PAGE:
"If we're drinking only bottled water and we don't really know what the fluoride content of that water is we could be missing out on essential nutrients to build our teeth and strengthen our teeth for a lifetime," he warned.

Dr Hansen recommended that parents should make sure their children supplement bottled water with that from the taps and said they should brush with this too.

Earlier this month, Dentistry.co.uk reported on a survey carried out by Philips Sonicare which found that 18 per cent of parents admitted their children only clean their teeth once a day, if at all.
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A third of children could soon face emergency dentistry, study finds

Wed

A third of children aged 12 have bad teeth.A third of children aged 12 could soon be in need of emergency dentistry if they do not take better care of their teeth.

This is the discovery of the new Dental Epidemiology Programme carried out by Liverpool John Moores University, which found that 33.4 per cent of youngsters in this age bracket had decayed, missing or already filled teeth in 2008-09.

On average, the children involved in the study had two teeth that were affected by decay, meaning they could need emergency dentistry treatment soon.

However, there were significant disparities between different areas in the UK, with more than half of the children in some areas having bad dental hygiene.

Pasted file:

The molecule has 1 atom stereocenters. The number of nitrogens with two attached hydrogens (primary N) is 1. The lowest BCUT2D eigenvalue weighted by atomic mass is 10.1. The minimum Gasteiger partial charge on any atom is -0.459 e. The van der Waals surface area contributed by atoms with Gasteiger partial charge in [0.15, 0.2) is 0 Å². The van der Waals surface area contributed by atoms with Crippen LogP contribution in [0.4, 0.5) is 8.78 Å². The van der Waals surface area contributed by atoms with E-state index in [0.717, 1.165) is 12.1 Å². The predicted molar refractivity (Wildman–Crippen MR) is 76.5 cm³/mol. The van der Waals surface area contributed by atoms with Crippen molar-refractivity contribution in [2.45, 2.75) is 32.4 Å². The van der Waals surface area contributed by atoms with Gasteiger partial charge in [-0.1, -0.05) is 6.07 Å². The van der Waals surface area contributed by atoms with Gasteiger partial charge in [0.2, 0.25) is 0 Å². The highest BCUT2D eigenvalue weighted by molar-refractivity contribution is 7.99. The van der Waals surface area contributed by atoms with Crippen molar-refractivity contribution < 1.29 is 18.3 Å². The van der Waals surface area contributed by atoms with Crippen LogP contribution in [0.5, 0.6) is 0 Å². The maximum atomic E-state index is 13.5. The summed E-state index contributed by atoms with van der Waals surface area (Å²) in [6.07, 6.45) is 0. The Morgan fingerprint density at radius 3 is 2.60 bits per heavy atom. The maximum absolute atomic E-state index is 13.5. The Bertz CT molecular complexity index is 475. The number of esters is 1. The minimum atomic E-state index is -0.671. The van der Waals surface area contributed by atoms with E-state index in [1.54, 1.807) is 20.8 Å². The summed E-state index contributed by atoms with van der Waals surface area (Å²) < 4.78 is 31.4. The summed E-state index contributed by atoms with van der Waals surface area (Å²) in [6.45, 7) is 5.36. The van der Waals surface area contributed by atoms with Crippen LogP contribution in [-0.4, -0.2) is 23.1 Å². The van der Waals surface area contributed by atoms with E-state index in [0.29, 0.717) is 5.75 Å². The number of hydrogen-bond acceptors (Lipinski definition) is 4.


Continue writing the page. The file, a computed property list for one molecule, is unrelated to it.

The worst area was found to be Knowsley in Merseyside, where 56 per cent of 12-year-olds were affected by decay, while Southwark in London was four times better with a figure of 13 per cent.

Health minister Lord Howe commented: "Even though there have been improvements in children's oral health, there is more that can and should be done to tackle persistent inequalities."

This follows recent research from Philips Sonicare cited by Dentistry.co.uk, which showed that 29 per cent of parents allow their children to skip brushing because they are too rushed in the mornings.
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Early action ‘can help children to avoid emergency dentistry’

Thu

Even tiny children should be protected from emergency dentistry.   Going to the dentist as soon as children are old enough could help to prevent them needing emergency dentistry at a later date.

This is according to oral health expert Jason Rosenfield, who told NorthJersey.com that a youngster's first birthday or as soon as they have around four teeth is a great time to start.

He pointed out that although these teeth are not permanent, they can still get cavities and infections. Furthermore, getting youngsters used to looking after their teeth will set a good example.

"Good dental habits are all part and partial to good dental development," Mr Rosenfeld said.